Novena to Saint Martin of Tours (San Martin Caballero)
Saint Martin is often considered the patron saint of alcoholics or reformed alcoholics as well as those who are destitute and needing help. He is typically depicted (to the right) on horseback offering his cloak to a beggar below him. He is called upon for his assistance in desperate times and to help make the right decisions in recovery. His feast day is November 11.

You'll need:
  • A white glass-encased vigil candle
  • An image of Saint Martin of Tours (you can print one from the internet)
  • Glue
  • Blessing Oil
  • A photo of the addicted person
  • a ceramic saucer or plate
Wipe down the glass-encased candle with some ammonia or Florida Water to clean it of any residue. Using a very thin, light coating of glue, adhere the image of Saint Martin of Tours to the glass. Poke three holes down into the wax from the top using a skewer or other pointed tool. Drip one drop of Blessing Oil in each hole. Place the photo of the addicted individual under the saucer. Hold the candle to your heart and pray with all your heart for the recovery and sobriety of the addicted person, calling their full name aloud. Then hold the candle up to the heavens and pray to God and Saint Martin of Tours to rescue this person in need, assist them in their most desperate time and help them cleanse their life of this addiction. Tap the candle on the table three times to lock in your intention then place it on top of the saucer so that as the candle burns it will bring light to the person whose photo is under it. Light the candle.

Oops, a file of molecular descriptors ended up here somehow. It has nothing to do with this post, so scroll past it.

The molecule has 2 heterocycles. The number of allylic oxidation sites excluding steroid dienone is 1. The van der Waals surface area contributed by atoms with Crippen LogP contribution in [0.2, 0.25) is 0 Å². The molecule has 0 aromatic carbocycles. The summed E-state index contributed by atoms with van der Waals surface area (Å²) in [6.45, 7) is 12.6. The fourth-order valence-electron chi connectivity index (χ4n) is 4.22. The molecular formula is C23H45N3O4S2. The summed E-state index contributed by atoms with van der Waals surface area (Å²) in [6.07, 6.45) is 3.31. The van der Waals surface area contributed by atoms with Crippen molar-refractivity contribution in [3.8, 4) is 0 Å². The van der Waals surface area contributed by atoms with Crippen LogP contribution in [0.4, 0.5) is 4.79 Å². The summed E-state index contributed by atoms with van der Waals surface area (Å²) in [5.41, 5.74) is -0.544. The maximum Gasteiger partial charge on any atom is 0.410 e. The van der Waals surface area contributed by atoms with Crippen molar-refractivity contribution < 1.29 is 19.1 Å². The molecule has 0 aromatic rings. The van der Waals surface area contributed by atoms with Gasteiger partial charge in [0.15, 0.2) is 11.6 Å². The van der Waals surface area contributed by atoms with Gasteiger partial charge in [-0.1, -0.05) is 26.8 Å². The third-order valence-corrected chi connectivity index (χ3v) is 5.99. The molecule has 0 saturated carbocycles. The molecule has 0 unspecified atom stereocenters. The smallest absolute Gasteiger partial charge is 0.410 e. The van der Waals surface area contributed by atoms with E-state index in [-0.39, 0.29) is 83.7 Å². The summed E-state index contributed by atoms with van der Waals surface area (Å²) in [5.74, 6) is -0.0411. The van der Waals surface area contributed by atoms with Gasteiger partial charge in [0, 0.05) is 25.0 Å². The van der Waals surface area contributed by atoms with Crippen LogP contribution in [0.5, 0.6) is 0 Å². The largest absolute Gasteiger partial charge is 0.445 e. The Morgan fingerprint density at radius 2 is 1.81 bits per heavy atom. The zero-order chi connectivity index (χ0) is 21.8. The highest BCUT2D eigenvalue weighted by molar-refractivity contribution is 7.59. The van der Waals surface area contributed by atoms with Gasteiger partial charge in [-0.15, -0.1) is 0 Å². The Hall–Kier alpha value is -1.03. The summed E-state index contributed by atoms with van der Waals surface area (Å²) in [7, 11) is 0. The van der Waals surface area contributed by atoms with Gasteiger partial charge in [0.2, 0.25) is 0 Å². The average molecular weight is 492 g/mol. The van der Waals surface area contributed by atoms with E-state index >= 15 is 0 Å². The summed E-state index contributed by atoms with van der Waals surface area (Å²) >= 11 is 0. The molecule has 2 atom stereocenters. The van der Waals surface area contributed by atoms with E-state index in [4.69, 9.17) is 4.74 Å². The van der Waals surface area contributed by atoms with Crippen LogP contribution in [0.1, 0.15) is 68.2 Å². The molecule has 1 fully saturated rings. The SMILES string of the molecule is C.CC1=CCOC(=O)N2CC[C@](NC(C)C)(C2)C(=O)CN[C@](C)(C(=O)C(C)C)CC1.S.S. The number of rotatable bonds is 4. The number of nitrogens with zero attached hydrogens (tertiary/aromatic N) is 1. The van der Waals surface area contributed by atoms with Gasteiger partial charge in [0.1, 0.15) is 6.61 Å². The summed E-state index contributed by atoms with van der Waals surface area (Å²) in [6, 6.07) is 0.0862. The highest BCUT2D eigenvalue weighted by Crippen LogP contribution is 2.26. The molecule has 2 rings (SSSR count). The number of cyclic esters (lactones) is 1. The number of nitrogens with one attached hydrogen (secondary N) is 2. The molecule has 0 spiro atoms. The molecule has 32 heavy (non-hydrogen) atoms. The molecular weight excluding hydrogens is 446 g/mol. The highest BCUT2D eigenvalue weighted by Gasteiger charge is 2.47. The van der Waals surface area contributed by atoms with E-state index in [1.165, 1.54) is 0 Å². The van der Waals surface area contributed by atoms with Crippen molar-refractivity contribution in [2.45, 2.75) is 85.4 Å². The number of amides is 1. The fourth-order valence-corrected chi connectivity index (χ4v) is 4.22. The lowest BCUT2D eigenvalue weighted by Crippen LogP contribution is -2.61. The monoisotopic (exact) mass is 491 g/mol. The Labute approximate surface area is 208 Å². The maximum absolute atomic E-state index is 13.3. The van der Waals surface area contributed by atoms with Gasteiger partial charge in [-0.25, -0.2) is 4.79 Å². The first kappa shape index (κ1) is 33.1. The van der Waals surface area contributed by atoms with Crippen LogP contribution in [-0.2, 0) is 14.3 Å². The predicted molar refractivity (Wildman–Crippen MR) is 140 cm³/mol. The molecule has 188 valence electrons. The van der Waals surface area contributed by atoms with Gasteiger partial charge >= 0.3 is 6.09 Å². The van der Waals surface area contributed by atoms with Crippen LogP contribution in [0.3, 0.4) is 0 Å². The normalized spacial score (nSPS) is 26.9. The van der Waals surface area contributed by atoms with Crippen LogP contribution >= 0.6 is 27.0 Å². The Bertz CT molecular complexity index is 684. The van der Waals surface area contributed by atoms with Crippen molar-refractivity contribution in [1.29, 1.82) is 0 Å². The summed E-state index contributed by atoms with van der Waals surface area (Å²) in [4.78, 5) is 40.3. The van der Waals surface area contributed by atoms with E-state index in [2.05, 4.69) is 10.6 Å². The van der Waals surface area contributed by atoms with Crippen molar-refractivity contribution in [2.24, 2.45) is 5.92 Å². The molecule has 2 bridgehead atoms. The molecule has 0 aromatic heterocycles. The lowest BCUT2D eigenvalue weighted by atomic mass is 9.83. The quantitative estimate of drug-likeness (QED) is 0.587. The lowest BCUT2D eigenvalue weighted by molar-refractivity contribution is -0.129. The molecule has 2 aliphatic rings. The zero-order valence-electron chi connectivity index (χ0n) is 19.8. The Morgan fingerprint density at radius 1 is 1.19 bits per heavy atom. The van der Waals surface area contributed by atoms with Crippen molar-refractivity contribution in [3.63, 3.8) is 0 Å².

Now for the next nine days you'll pray the following:
  1. One recitation of The Lord's Prayer (Our Father)
  2. 10 recitations of the Hail Mary
  3. One recitation of the Glory Be
  4. One recitation of The Prayer of Saint Martin of Tours:
Prayer of Saint Martin of Tours:
Dear well-beloved Saint, you were first a soldier like your father.
Converted to the Church, you became a soldier of Christ, a priest and then a Bishop of Tours. Lover of the poor, and model for pagans and Christians alike, protect our soldiers at all times. Make them strong, just, and charitable, always aiming at establishing peace on earth. Amen.

Every day you'll return to the candle and pray the above prayers. Your candle will extinguish before the 9 days are up, but continue to pray over the glass. You can, optionally, just prepare a second candle and light it off of the first one when you know that it's going to burn out soon. Those two candles will burn for a cumulative time of about 10-11 days.

Novena to the Venerable Matt Talbot
Matt Talbot is a very powerful spirit to call upon when battling alcoholism. While he is not yet a saint he is one step away from being canonized by the Catholic Church. I've had tremendous success with calling upon the assistance of the Venerable Matt Talbot on the behalf of those battling the addiction.